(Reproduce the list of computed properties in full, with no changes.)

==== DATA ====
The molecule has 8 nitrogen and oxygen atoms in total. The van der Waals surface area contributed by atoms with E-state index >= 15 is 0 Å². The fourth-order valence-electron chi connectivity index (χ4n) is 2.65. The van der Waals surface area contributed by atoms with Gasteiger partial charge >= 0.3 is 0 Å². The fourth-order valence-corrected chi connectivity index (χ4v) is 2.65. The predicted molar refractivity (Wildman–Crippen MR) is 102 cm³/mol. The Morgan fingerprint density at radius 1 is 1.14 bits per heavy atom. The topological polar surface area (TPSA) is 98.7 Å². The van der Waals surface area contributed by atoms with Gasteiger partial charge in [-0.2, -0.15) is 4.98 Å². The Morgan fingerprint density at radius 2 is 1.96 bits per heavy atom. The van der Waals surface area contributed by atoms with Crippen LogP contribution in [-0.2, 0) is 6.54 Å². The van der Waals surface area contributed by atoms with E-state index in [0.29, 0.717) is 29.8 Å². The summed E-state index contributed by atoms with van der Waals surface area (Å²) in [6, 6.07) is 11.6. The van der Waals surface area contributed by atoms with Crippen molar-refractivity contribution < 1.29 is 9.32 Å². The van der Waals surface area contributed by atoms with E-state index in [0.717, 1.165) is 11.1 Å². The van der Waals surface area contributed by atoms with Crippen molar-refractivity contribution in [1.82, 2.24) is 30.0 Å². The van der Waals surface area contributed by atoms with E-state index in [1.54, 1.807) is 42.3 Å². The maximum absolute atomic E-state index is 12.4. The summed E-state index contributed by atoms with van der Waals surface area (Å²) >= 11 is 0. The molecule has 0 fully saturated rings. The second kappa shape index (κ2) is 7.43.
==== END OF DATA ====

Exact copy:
The molecule has 8 nitrogen and oxygen atoms in total. The van der Waals surface area contributed by atoms with E-state index >= 15 is 0 Å². The fourth-order valence-electron chi connectivity index (χ4n) is 2.65. The van der Waals surface area contributed by atoms with Gasteiger partial charge >= 0.3 is 0 Å². The fourth-order valence-corrected chi connectivity index (χ4v) is 2.65. The predicted molar refractivity (Wildman–Crippen MR) is 102 cm³/mol. The Morgan fingerprint density at radius 1 is 1.14 bits per heavy atom. The topological polar surface area (TPSA) is 98.7 Å². The van der Waals surface area contributed by atoms with Gasteiger partial charge in [-0.2, -0.15) is 4.98 Å². The Morgan fingerprint density at radius 2 is 1.96 bits per heavy atom. The van der Waals surface area contributed by atoms with Crippen LogP contribution in [-0.2, 0) is 6.54 Å². The van der Waals surface area contributed by atoms with E-state index in [0.29, 0.717) is 29.8 Å². The summed E-state index contributed by atoms with van der Waals surface area (Å²) in [6, 6.07) is 11.6. The van der Waals surface area contributed by atoms with Crippen molar-refractivity contribution < 1.29 is 9.32 Å². The van der Waals surface area contributed by atoms with E-state index in [0.717, 1.165) is 11.1 Å². The van der Waals surface area contributed by atoms with Crippen molar-refractivity contribution in [1.82, 2.24) is 30.0 Å². The van der Waals surface area contributed by atoms with E-state index in [1.54, 1.807) is 42.3 Å². The maximum absolute atomic E-state index is 12.4. The summed E-state index contributed by atoms with van der Waals surface area (Å²) >= 11 is 0. The molecule has 0 fully saturated rings. The second kappa shape index (κ2) is 7.43.